Saudi Arabia’s Ministry of Labour has confirmed that it is not scrapping a plan to reduce working hours to 40 hours a week with a two-day weekend for the private sector.
The confirmation comes after media reports indicated this week that the ministry is withdrawing the proposal to shorten working hours in the private sector.
However, a ministry spokesperson said in a statement to Saudi Press Agency that the plan is still a major part of the new labour draft law.
“The ministry has not scrapped any items or regulations from the draft before presenting it to the higher authorities,” Tayseer Al Mofrej, director of the media centre at the Ministry of Labour was quoted as saying in Saudi Gazette.
“The authenticity of such things could be verified through visiting the ministry’s website or its reliable accounts on the social media.”
Although the aim of the proposal was to attract more locals to the private sector, it has not found favour among the local business community members who argue that it might dampen productivity and affect bottom line profits.
The proposal was also widely debated in the Kingdom’s legislative body before being finally approved this year.
Saudi Arabia, the most active GCC country in terms of labour reforms, has been struggling to increase the number of locals in the private sector.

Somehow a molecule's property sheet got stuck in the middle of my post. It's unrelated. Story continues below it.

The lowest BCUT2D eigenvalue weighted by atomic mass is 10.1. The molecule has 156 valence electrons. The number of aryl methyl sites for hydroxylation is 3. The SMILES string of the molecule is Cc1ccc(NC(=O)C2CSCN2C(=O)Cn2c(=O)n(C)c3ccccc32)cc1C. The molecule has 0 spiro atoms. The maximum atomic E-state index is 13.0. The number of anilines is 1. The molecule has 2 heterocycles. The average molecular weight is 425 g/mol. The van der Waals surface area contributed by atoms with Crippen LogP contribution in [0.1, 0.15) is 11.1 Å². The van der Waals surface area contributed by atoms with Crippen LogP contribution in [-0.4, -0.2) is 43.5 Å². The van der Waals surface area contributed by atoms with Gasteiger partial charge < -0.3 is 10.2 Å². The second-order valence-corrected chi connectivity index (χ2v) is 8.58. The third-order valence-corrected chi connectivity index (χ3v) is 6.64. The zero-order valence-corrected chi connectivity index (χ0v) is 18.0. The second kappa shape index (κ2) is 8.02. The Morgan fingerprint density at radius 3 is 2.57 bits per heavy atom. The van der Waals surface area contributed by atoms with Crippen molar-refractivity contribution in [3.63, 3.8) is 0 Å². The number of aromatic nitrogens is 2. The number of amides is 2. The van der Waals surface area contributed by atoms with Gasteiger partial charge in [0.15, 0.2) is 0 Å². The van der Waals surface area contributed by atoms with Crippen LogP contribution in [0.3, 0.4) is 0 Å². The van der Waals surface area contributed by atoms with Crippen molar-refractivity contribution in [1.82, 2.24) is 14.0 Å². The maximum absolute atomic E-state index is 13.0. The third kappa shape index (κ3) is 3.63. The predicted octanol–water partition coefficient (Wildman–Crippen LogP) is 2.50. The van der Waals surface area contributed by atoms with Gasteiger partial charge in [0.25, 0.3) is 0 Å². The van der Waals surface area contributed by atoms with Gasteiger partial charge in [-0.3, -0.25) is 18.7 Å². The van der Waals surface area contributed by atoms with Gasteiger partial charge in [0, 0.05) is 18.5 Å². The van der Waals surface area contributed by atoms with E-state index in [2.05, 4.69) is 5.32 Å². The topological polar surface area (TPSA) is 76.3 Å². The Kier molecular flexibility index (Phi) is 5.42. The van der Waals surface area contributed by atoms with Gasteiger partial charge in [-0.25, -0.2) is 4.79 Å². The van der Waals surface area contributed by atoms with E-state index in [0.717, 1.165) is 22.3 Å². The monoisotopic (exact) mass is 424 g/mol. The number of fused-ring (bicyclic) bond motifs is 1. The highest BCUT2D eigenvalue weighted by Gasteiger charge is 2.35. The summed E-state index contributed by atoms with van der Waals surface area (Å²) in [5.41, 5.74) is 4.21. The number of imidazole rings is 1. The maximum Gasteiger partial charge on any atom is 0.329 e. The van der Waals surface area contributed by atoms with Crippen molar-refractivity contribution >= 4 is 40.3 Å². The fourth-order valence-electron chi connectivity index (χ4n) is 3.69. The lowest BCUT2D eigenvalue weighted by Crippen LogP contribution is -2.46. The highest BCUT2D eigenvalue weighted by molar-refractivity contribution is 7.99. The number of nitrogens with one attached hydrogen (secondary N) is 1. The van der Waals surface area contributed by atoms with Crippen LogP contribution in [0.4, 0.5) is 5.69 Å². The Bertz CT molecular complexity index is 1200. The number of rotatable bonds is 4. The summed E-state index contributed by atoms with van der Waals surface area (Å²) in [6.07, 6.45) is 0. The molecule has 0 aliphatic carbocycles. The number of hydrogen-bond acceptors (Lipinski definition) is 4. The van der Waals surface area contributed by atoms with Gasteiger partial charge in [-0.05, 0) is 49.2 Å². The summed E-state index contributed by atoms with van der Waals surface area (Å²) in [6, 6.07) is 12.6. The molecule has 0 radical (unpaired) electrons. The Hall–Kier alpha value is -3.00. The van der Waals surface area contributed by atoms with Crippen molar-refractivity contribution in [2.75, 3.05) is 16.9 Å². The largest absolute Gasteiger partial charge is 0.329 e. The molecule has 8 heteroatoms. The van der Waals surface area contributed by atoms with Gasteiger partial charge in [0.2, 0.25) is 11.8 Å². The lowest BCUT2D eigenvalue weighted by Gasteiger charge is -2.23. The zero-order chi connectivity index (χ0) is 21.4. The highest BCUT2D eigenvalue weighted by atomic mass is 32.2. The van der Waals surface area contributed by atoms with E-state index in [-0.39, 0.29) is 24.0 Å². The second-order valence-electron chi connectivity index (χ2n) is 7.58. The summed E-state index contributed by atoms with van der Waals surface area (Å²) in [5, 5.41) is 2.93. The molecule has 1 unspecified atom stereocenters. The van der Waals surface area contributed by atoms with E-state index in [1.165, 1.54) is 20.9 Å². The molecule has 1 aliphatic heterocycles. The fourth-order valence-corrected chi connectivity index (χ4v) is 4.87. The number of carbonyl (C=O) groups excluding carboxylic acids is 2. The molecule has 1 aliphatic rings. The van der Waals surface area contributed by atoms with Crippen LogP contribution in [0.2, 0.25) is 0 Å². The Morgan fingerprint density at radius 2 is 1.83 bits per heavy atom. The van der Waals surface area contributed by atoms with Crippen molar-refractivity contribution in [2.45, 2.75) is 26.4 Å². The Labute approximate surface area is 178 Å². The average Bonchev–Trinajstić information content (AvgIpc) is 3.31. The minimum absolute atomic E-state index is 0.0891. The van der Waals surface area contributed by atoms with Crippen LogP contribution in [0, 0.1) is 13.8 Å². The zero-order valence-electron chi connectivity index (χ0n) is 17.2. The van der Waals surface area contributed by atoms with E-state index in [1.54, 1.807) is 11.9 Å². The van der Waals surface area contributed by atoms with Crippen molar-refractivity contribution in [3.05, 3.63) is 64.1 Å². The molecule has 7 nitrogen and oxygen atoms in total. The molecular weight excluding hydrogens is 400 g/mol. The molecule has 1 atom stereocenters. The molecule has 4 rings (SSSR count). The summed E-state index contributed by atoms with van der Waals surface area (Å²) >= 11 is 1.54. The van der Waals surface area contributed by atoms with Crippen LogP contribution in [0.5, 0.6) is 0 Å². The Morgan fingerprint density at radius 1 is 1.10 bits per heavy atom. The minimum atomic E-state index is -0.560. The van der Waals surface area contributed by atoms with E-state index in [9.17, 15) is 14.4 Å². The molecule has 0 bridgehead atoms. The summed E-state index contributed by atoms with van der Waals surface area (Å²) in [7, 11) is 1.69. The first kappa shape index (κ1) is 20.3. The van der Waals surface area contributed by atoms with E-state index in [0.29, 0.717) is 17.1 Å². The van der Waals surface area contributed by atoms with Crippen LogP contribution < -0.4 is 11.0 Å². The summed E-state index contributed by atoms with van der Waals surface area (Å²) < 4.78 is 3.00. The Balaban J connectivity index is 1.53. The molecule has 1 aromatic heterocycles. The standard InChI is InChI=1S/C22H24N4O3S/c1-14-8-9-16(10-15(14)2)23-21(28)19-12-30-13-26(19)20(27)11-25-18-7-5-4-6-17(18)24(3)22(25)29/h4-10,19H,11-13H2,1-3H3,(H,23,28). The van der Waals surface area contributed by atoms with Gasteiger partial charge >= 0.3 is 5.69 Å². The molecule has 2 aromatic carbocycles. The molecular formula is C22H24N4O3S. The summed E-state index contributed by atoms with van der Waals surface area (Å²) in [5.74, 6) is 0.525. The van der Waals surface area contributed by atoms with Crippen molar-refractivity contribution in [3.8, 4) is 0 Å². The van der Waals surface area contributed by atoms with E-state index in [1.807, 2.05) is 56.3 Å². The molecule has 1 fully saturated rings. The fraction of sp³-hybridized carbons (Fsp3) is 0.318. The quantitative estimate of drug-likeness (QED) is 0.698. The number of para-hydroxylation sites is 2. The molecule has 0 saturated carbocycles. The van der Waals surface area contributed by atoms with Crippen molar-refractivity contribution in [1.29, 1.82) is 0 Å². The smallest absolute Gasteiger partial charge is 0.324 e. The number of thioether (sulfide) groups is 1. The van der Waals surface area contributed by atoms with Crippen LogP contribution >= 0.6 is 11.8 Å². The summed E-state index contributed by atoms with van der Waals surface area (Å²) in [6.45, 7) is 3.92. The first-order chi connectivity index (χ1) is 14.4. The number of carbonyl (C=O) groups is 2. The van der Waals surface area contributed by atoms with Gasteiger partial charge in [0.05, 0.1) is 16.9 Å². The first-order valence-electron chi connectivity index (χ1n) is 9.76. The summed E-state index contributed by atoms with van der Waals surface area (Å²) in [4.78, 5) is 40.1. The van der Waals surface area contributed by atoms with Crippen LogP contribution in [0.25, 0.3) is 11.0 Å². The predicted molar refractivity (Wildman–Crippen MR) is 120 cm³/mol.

The Kingdom’s official unemployment rate is said to be around 11.4 per cent, but economists estimate that only 30 to 40 per cent of working-age Saudis hold jobs or actively seek work.
After repeated warnings from the IMF, the country has adopted various measures to nationalise its private sector.
Saudi Arabia tightened its labour policies for expats including unleashing a stringent crackdown on those staying illegally in the country. It also implemented the Nitaqat policy, which caps the number of expats that a private firm is eligible to employ.
The labour ministry said earlier this month that the government’s Nitaqat programme has helped nearly 255,000 Saudis join the private sector.
Up to 1.4 million Saudis are now employed in the private sector, accounting for 15 per cent of the overall workforce, it said.
Recently, the Kingdom’s Ministry of Labour said that it required almost $4 billion to reform the country’s labour market and boost employment among locals.